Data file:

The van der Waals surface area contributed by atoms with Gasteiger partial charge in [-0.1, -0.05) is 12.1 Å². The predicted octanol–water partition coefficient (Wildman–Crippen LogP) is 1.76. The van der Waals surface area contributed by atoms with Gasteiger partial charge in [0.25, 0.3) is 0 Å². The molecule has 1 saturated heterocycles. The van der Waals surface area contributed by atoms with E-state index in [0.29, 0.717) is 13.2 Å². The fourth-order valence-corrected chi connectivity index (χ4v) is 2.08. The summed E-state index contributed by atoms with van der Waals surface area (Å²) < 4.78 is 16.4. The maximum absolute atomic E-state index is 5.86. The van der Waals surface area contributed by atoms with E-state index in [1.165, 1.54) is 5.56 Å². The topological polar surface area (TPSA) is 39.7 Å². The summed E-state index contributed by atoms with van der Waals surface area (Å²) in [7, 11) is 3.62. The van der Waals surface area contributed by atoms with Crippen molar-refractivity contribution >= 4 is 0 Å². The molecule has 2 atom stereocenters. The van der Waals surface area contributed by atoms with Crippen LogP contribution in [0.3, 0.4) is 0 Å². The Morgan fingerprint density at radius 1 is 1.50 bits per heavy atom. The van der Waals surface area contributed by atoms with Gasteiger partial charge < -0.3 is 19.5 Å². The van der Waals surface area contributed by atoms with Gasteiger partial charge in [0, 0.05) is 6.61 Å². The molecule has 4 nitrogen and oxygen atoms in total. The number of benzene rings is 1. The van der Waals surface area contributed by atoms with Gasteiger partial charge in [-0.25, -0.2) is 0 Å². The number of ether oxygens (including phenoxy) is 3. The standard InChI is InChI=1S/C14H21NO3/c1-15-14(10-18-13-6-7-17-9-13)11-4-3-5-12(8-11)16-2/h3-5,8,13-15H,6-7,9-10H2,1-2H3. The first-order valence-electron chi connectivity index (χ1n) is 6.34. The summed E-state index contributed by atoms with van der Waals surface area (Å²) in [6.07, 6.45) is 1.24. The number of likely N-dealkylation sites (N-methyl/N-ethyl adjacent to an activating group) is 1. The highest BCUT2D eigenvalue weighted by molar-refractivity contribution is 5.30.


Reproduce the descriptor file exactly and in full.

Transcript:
The van der Waals surface area contributed by atoms with Gasteiger partial charge in [-0.1, -0.05) is 12.1 Å². The predicted octanol–water partition coefficient (Wildman–Crippen LogP) is 1.76. The van der Waals surface area contributed by atoms with Gasteiger partial charge in [0.25, 0.3) is 0 Å². The molecule has 1 saturated heterocycles. The van der Waals surface area contributed by atoms with E-state index in [0.29, 0.717) is 13.2 Å². The fourth-order valence-corrected chi connectivity index (χ4v) is 2.08. The summed E-state index contributed by atoms with van der Waals surface area (Å²) < 4.78 is 16.4. The maximum absolute atomic E-state index is 5.86. The van der Waals surface area contributed by atoms with E-state index in [1.165, 1.54) is 5.56 Å². The topological polar surface area (TPSA) is 39.7 Å². The summed E-state index contributed by atoms with van der Waals surface area (Å²) in [7, 11) is 3.62. The van der Waals surface area contributed by atoms with Crippen molar-refractivity contribution >= 4 is 0 Å². The molecule has 2 atom stereocenters. The van der Waals surface area contributed by atoms with Crippen LogP contribution in [0.3, 0.4) is 0 Å². The Morgan fingerprint density at radius 1 is 1.50 bits per heavy atom. The van der Waals surface area contributed by atoms with Gasteiger partial charge < -0.3 is 19.5 Å². The van der Waals surface area contributed by atoms with Gasteiger partial charge in [0, 0.05) is 6.61 Å². The molecule has 4 nitrogen and oxygen atoms in total. The number of benzene rings is 1. The van der Waals surface area contributed by atoms with Gasteiger partial charge in [-0.25, -0.2) is 0 Å². The number of ether oxygens (including phenoxy) is 3. The standard InChI is InChI=1S/C14H21NO3/c1-15-14(10-18-13-6-7-17-9-13)11-4-3-5-12(8-11)16-2/h3-5,8,13-15H,6-7,9-10H2,1-2H3. The first-order valence-electron chi connectivity index (χ1n) is 6.34. The summed E-state index contributed by atoms with van der Waals surface area (Å²) in [6.07, 6.45) is 1.24. The number of likely N-dealkylation sites (N-methyl/N-ethyl adjacent to an activating group) is 1. The highest BCUT2D eigenvalue weighted by molar-refractivity contribution is 5.30.